CC: Absolutely, I think Sikivu Hutchinson probably explores this better than anyone in her books Moral Combat and Godless Americana, where she’s looking at the history and contemporary politics of secular and humanist organizations. And showing that, you know, if, if humanist organizations want to appeal to Black people, then one of the things they need to do is take on some of the functions that Black churches have taken on, right, and have, you know, failed to do adequately. So they need to start, they need to start actively working to address things like the school-to-prison pipeline, or housing disparities, or lack of affordable housing, health care disparities, right? If folks don’t have enough food to eat, they’re not going to hear your message of secularism, right? It’s not just people aren’t just looking towards reasonable ideas, but they’re looking towards ideas that also sort of mesh with their lived reality. So if Black folks start seeing white humanists out here, protesting alongside them, and building institutions alongside them, and contributing to a more just world, that in itself is going to make humanism more appealing to Black people.

If folks don’t have enough food to eat, they’re not going to hear your message of secularism.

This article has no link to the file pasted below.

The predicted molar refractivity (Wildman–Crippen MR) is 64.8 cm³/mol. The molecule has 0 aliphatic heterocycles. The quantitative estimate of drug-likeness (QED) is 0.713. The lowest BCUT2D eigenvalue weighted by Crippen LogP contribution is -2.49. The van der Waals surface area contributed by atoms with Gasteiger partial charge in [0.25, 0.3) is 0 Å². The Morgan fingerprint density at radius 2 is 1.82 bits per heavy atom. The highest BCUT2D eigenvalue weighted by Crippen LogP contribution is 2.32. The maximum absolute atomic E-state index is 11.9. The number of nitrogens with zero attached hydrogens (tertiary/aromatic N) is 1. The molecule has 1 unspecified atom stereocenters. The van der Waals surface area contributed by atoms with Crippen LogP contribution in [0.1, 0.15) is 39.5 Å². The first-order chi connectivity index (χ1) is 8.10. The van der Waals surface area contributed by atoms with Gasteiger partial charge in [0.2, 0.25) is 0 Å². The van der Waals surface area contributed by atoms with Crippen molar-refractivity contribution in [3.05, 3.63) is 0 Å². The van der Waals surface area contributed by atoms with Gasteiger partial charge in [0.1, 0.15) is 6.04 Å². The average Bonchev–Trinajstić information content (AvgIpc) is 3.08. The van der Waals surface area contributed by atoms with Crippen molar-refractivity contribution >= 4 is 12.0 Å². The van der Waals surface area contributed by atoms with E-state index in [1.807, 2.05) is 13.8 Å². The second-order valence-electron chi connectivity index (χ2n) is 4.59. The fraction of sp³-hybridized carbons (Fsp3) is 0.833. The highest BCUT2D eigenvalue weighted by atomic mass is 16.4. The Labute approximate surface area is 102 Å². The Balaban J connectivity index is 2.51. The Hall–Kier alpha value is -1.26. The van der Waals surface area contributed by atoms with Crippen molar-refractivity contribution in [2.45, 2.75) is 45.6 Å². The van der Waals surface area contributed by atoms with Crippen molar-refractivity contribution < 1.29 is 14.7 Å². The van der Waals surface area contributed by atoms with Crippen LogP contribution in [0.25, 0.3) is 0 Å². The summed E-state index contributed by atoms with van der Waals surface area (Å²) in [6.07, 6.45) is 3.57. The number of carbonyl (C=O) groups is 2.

AP: In some of these circles, it seems to me there’s an implicit assumption that critique is activism. I’m critiquing the Black church, so I’m all about the well-being of Black people. As opposed to recognizing that the advancement of Black people the ending of anti-Black racism requires something of white people well beyond critique. They gotta give something up.

CC: Yeah, and you know, it’s kind of funny because even though I’m an atheist, and I critique the Black church, I don’t really like it when white people do it. Because I don’t necessarily get down with the Black church, but it’s still our church.

Dr. Christopher Cameron earned a PhD in History from the University of North Carolina at Chapel Hill and is currently a professor of history and director of Africana Studies at the University of North Carolina, Charlotte. Dr. Cameron is also the founding president of the African American Intellectual History Society. And in addition to courses related to the intellectual history of the United States, he teaches one of the few courses in the United States dealing with unbelief in America. His publications include The Abolitionist Movement: Documents Decoded, and Black Freethinkers: A History of African American Secularism.

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Anthony Pinn

Anthony Pinn is one of the foremost scholars of African American humanism, author of more than 20 books, and the Agnes Cullen Arnold Professor of Humanities and Professor of Religious Studies at Rice University.

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Anthony Cruz Pantojas

Anthony Cruz Pantojas, MATS, MALS, serves as the Humanist Chaplain at Tufts University, where they are also the inaugural graduate student In the Anti-Racist Curatorial Practice Program. Anthony has...